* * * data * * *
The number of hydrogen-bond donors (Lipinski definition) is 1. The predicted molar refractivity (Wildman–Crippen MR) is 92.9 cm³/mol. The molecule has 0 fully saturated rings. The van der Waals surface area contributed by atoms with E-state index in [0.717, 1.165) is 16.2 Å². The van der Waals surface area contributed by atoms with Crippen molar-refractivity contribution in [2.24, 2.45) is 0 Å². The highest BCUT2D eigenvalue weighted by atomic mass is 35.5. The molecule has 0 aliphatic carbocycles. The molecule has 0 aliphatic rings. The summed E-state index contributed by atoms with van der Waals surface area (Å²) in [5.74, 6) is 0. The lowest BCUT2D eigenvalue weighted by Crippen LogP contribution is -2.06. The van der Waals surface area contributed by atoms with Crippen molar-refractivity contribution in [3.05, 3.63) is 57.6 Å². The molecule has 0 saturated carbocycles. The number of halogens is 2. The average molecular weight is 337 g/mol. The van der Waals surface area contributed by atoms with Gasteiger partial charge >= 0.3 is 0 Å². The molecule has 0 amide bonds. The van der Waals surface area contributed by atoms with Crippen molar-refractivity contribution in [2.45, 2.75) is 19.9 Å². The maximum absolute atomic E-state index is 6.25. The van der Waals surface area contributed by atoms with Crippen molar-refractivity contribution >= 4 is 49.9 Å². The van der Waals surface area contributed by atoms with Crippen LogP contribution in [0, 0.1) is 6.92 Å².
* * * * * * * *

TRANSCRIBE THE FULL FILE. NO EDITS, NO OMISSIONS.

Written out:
The number of hydrogen-bond donors (Lipinski definition) is 1. The predicted molar refractivity (Wildman–Crippen MR) is 92.9 cm³/mol. The molecule has 0 fully saturated rings. The van der Waals surface area contributed by atoms with E-state index in [0.717, 1.165) is 16.2 Å². The van der Waals surface area contributed by atoms with Crippen molar-refractivity contribution in [2.24, 2.45) is 0 Å². The highest BCUT2D eigenvalue weighted by atomic mass is 35.5. The molecule has 0 aliphatic carbocycles. The molecule has 0 aliphatic rings. The summed E-state index contributed by atoms with van der Waals surface area (Å²) in [5.74, 6) is 0. The lowest BCUT2D eigenvalue weighted by Crippen LogP contribution is -2.06. The van der Waals surface area contributed by atoms with Crippen molar-refractivity contribution in [3.05, 3.63) is 57.6 Å². The molecule has 0 saturated carbocycles. The number of halogens is 2. The average molecular weight is 337 g/mol. The van der Waals surface area contributed by atoms with Gasteiger partial charge >= 0.3 is 0 Å². The molecule has 0 amide bonds. The van der Waals surface area contributed by atoms with Crippen molar-refractivity contribution in [2.45, 2.75) is 19.9 Å². The maximum absolute atomic E-state index is 6.25. The van der Waals surface area contributed by atoms with Crippen molar-refractivity contribution >= 4 is 49.9 Å². The van der Waals surface area contributed by atoms with Crippen LogP contribution in [0, 0.1) is 6.92 Å².